DECEMBER ISSUE

Numéro Cinq at the Movies | What I Make of Movies, and What They Make of Me: Raising Hell — Julie Trimingham
In the Palm Garden: Review of W. S Merwin's The Moon before Morning --- A. Anupama
Willingly: Photographs --- Jowita Bydlowska
Lovingly Damaged Language: A Review of Lisa Robertson’s Cinema of the Present --- Natalie Helberg
Uimhir a Cúig | Déjà Vu: Fiction --- Mary Morrissy
Grave & Vital Nonsense: Poems --- Lise Gaston
Natural Supernaturalism: Emily Dickinson’s Variations on the Romantic Theme of an Earthly Paradise — Patrick J. Keane
Emotion of Multitudes: Subplots in Novels --- Shambhavi Roy
The Impossible Economy of Rilke’s Roses: An Interview with Translator David Need --- Dan Holmes
From Roses by Rainer Maria Rilke --- Translated by David Need
A Rapid Fire Life: Review of Nell Zink's The Wallcreeper — Benjamin Woodard
Assembly + Departure: Text Art --- Chaulky White
Hot: Short Story --- Adrienne Love
Top of the Page --- Bruce Stone
Your Ticket to Apocalypse --- Numéro Cinq's December Issue Preview
Numéro Cinq at the Movies | What I Make of Movies, and What They Make of Me: Raising Hell — Julie Trimingham

Numéro Cinq at the Movies | What I Make of Movies, and What They Make of Me: Raising Hell — Julie Trimingham

The subject was voice, how you can lose it, how you can get it back. The subject was a woman’s relationship to a man, how she loses herself, how she gets her self back. How it can be hard to tell a suicide jump from a leap of faith, spiritually (or artistically) speaking. Both require the abyss. How to tell falling from flight?

In the Palm Garden: Review of W. S Merwin's The Moon before Morning --- A. Anupama

In the Palm Garden: Review of W. S Merwin’s The Moon before Morning — A. Anupama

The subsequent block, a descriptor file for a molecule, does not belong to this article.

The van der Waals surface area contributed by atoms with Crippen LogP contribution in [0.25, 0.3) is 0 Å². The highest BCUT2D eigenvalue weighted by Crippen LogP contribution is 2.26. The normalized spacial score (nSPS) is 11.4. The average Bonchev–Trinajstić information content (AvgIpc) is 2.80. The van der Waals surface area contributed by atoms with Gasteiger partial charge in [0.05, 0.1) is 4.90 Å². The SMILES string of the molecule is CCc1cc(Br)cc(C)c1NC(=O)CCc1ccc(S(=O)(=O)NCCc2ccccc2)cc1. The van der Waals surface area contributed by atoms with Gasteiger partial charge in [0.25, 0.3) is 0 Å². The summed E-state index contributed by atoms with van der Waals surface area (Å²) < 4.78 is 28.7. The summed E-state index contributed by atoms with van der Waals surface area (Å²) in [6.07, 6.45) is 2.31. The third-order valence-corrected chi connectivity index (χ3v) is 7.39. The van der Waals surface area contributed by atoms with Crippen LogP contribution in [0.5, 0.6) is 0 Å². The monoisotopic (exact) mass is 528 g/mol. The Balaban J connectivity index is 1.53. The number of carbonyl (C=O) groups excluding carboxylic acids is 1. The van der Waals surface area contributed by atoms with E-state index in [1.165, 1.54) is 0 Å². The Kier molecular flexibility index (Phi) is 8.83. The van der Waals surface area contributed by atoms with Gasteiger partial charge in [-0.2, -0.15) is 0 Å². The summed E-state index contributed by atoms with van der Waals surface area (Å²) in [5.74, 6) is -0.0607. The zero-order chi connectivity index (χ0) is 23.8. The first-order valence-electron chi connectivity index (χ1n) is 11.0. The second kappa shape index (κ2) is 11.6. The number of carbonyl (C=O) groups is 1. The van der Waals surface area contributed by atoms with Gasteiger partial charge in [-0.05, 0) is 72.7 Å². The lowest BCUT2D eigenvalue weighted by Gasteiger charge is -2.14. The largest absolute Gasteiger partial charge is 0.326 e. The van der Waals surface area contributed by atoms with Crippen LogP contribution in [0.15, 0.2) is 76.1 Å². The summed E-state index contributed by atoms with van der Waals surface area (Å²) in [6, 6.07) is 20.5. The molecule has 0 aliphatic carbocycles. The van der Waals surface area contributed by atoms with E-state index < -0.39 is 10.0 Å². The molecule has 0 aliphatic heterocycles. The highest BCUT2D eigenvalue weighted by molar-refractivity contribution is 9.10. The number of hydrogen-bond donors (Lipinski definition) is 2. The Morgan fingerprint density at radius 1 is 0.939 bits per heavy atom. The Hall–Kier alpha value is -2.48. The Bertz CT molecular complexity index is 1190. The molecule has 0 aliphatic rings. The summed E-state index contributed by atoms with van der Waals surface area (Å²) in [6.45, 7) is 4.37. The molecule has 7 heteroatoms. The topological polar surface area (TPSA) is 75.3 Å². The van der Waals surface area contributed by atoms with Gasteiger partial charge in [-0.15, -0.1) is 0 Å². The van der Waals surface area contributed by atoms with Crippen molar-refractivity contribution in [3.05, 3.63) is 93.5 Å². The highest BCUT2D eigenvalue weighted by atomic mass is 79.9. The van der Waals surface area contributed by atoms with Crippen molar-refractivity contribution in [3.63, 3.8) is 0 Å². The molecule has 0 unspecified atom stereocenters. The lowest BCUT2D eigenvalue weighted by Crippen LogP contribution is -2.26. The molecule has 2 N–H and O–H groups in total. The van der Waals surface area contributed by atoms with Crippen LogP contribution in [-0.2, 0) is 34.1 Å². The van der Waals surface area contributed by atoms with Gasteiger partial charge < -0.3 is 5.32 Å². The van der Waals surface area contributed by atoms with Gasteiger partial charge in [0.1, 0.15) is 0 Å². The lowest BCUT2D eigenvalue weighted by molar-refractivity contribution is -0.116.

The waning moon and a streetlight offered to help when I lost the silver pendant of my necklace walking my puppy in the early morning twilight. But after a moment’s search I let it hide, something precious and intimate concealed, and now it endears that part of the neighborhood to me, as Merwin does with every poem.

Willingly: Photographs --- Jowita Bydlowska

Willingly: Photographs — Jowita Bydlowska

Last year Jowita Bydlowska published a stern and unforgiving memoir called Drunk Mom, about life as an alcoholic mother of a months-old child. She also takes photographs. The ones I like project a dark femininity, a gender-bending, violent, transgressive girlhood/womanhood. They are erotic, fretted with death, both fearful and fearless, compulsive, defiant, disturbing, and secret.

Lovingly Damaged Language: A Review of Lisa Robertson’s Cinema of the Present --- Natalie Helberg

Lovingly Damaged Language: A Review of Lisa Robertson’s Cinema of the Present — Natalie Helberg

Is it any good is the wrong question; how is it changing the terms of our enjoyment is the right one. Cinema of the Present is a threshold experience I pin brilliant. It bites the fruit it invents and brains us, tingling. It is behind-the-scenes, pink wrench-work: It is an action on us. Now.

Uimhir a Cúig | Déjà Vu: Fiction --- Mary Morrissy

Uimhir a Cúig | Déjà Vu: Fiction — Mary Morrissy

The hospital is a stone’s throw from Suesey Street, the part of town I used to frequent a decade ago, when we were an item. Last week, after my session, I found myself wandering there when I had one of my turns. It was a thundery kind of day; the sun was spiteful. There I was, passing “our” pub. Where we would meet on days like this one, hot and humid, or on brown afternoons threatening rain, during our two seasons together.

Grave & Vital Nonsense: Poems --- Lise Gaston

Grave & Vital Nonsense: Poems — Lise Gaston

…red ears pressed to the humming / red intestine of the building where the plaster’s peeled off, / we push our chests against the doorways, / press our sweet soft fingers into / the red intestine of the building, the plaster peeled off, // but I wanted to tell you still how lovely we are. // Our hard, skilled fingers nothing but / caulk between the stones— / but I wanted to tell you still how lovely we are, / in our grave and vital nonsense.

Natural Supernaturalism: Emily Dickinson’s Variations on the Romantic Theme of an Earthly Paradise — Patrick J. Keane

Natural Supernaturalism: Emily Dickinson’s Variations on the Romantic Theme of an Earthly Paradise — Patrick J. Keane